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How to deal with difficult people


How to deal with difficult people

By Robert J. DeBry and Associates | Posted - Mar. 24, 2017 at 3:02 p.m.

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Life would be pretty great if we lived in a world where everyone agreed with one another. Such a world doesn't exist, though, and unfortunately, you're likely to eventually be faced with someone so difficult, you sincerely believe he or she delights in making your blood boil.

Instead of giving into that rage, back up and reflect on whether you might not be the difficult person in the equation. After all, interactions go both ways. What could you change about your behavior that might reduce the number of confrontations you have on a daily basis? What strategies might you employ that could prevent the escalation that inevitably happens when you're faced with someone whom you struggle to get along with? Here are some best practices suggestions to get you started.

Control your reactions

“You must change how you react to people before you can change how you interact with them,” Rick Kirschner, N.D., co-author of "Dealing with People You Can’t Stand," told WebMD.

If the first thing you do when faced with a tense situation is jump to blaming, confrontation or avoidance, you've already put the other person on the defensive. It isn't always easy, but if you can take a moment to breathe before you speak, you might avoid an emotional outburst you would instantly regret.

Assess your assumptions

Recognize how you might be contributing to the problem. Does this difficult person know that how she or he acts or speaks bothers you? Are you misinterpreting his or her actions? Consider whether you might need to pluck the proverbial beam from your eye before you focus on the mote in another's. Maybe it is your assumptions that are all wrong.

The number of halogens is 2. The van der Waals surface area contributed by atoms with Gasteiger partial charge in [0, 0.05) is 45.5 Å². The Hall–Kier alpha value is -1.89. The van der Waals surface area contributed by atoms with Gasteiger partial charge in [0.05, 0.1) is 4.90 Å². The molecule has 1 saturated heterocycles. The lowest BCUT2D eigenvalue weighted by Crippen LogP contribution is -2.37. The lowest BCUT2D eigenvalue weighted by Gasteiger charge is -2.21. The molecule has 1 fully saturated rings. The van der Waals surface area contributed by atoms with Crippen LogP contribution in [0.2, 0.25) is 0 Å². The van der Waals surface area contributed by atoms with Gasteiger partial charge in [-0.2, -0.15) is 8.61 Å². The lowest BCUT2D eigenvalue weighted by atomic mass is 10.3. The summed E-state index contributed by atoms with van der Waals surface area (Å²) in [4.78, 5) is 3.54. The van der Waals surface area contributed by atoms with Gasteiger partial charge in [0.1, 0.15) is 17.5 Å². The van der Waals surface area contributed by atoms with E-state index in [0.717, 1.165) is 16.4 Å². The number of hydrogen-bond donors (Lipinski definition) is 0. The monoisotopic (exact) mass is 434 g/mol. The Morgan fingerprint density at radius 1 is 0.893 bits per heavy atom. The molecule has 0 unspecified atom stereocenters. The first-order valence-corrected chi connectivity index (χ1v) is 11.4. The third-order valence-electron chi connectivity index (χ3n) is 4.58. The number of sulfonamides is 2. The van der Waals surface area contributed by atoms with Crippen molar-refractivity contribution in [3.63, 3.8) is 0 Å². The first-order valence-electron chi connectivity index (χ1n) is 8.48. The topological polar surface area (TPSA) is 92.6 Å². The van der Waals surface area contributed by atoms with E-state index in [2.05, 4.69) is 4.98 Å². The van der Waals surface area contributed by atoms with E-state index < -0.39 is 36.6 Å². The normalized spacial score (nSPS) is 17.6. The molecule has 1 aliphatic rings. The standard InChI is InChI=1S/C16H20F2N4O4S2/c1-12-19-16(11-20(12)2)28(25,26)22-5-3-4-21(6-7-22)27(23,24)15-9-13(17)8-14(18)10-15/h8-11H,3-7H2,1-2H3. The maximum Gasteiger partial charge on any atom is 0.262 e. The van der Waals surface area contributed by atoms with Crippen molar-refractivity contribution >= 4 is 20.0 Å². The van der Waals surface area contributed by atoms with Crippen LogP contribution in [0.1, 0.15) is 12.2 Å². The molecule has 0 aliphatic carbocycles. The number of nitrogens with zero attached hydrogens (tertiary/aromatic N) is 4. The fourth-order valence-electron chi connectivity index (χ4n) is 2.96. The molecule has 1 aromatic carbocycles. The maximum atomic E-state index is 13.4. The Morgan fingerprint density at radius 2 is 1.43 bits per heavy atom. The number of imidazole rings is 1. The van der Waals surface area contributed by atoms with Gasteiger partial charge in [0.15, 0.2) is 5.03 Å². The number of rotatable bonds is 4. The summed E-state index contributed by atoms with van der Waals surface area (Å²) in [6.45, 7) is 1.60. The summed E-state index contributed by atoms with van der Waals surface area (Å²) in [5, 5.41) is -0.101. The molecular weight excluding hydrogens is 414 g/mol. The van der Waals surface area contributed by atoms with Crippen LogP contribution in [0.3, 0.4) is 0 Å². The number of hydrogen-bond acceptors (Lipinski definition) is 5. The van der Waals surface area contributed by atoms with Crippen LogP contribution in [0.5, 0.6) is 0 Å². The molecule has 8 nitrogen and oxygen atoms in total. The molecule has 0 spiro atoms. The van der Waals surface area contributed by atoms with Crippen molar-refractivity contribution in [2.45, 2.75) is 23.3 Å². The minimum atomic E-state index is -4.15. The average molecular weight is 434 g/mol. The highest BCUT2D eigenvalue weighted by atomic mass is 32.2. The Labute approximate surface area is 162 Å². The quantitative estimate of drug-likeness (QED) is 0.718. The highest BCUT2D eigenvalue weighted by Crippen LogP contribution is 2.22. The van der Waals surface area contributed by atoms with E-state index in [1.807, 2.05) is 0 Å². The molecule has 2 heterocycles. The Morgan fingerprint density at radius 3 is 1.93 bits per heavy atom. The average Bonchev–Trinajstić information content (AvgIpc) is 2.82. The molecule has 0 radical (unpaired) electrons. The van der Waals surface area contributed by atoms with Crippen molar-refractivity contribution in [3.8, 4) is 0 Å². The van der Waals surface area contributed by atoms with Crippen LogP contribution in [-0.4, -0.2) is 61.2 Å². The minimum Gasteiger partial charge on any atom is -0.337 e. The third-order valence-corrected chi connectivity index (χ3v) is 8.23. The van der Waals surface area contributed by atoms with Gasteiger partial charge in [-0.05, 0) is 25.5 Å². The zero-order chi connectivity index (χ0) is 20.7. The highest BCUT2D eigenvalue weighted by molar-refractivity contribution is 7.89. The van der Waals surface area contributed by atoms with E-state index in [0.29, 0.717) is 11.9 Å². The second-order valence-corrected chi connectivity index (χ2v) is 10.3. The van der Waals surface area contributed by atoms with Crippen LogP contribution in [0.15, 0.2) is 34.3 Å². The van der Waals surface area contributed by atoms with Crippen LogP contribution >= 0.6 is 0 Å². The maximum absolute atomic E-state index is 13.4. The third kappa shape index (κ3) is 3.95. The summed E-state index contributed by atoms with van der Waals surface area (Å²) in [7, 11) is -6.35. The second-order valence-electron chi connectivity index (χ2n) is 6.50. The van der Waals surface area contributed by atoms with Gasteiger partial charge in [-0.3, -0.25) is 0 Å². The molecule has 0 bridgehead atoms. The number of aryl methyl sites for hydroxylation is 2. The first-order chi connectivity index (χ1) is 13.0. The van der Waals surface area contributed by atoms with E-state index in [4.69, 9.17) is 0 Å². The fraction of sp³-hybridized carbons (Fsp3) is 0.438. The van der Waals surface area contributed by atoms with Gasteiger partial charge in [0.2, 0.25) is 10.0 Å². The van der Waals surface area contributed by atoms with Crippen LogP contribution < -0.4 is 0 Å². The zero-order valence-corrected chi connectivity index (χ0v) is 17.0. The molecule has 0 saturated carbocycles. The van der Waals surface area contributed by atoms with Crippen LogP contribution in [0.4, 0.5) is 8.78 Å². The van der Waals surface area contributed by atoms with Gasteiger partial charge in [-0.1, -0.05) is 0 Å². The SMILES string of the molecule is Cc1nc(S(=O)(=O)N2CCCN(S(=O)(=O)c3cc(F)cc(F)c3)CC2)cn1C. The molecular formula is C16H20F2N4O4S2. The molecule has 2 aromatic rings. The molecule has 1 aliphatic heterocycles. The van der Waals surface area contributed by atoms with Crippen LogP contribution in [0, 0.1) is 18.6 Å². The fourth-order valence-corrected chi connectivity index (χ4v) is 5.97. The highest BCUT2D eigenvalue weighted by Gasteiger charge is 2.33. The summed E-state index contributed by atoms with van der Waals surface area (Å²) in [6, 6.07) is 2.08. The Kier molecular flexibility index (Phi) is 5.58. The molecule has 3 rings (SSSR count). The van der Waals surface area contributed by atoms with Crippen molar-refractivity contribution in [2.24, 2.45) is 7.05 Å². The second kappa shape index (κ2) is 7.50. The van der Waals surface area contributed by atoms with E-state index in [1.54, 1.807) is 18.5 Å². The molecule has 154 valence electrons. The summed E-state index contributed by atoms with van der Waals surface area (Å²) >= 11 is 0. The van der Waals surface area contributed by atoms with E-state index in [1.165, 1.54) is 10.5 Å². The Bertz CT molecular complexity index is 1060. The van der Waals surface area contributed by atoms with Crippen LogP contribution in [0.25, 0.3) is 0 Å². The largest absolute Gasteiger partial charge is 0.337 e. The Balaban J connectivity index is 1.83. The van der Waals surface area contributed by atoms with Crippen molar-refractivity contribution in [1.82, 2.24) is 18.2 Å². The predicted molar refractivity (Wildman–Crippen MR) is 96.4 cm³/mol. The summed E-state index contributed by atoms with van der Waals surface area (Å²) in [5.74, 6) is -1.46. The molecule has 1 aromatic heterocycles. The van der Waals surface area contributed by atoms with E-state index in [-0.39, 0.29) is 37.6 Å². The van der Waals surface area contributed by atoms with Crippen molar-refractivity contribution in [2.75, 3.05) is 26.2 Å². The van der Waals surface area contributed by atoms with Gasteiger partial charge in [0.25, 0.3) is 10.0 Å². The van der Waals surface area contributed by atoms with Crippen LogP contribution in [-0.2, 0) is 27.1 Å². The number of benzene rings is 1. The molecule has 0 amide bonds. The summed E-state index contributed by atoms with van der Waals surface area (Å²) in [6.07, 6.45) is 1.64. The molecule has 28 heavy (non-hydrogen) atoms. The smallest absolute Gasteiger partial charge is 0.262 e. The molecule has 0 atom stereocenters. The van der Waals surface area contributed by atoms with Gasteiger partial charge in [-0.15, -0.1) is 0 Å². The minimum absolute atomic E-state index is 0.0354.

Listen with an open mind

Tempting as it may be to shut difficult people down before they hit their stride, there can be value in hearing them out. Kevin Kruse, a contributor, adds that you may want "to just tune these people out, but this rarely stops them. If anything, they’ll talk and argue more forcefully because they’ll think nobody cares about them. The best thing to do is to use good, normal active listening techniques, as you would for anyone else."

Feel free to continue disagreeing with them if their reasons and evidence fail to persuade you, but wouldn't you appreciate it if they listened to your arguments as thoughtfully as you listen to theirs?

Consider possible approaches

If the difficult person in question is a coffee barista whom you assume to be more concerned about her social media account than the people she waits on, having an in-depth heart-to-heart likely isn't your best strategy for working out your differences. However, this could be the perfect solution for a close friend or colleague. When it's someone you see less frequently, consider how else you might approach the problem.

Be direct, but not abrupt

Nothing takes a mild disagreement to an all-out argument faster than an abrupt tone and words you haven't considered carefully before speaking aloud. On the other side, beating the bush of whatever it is that is bothering you won't solve any problems either. Using a kind, clear tone like the one you'd like to be used in return will help you discover your communication breakdown more quickly. With everything you say, think about how you would feel if the same words and voice were directed at you.

Pick your battles

Some arguments aren't worth the breath it takes to discuss them. For instance, if you know a co-worker hates it when you tap your pen on your desk, figure out a different mindless action to occupy your fingers and save yourself the grief of another petty fight. Or if a team member makes a suggestion that you disagree with about how to present a project, consider whether that suggestion really matters to the project as a whole. Just because you would make a different stylistic choice doesn't mean his or her choice is wrong.

Robert J. DeBry


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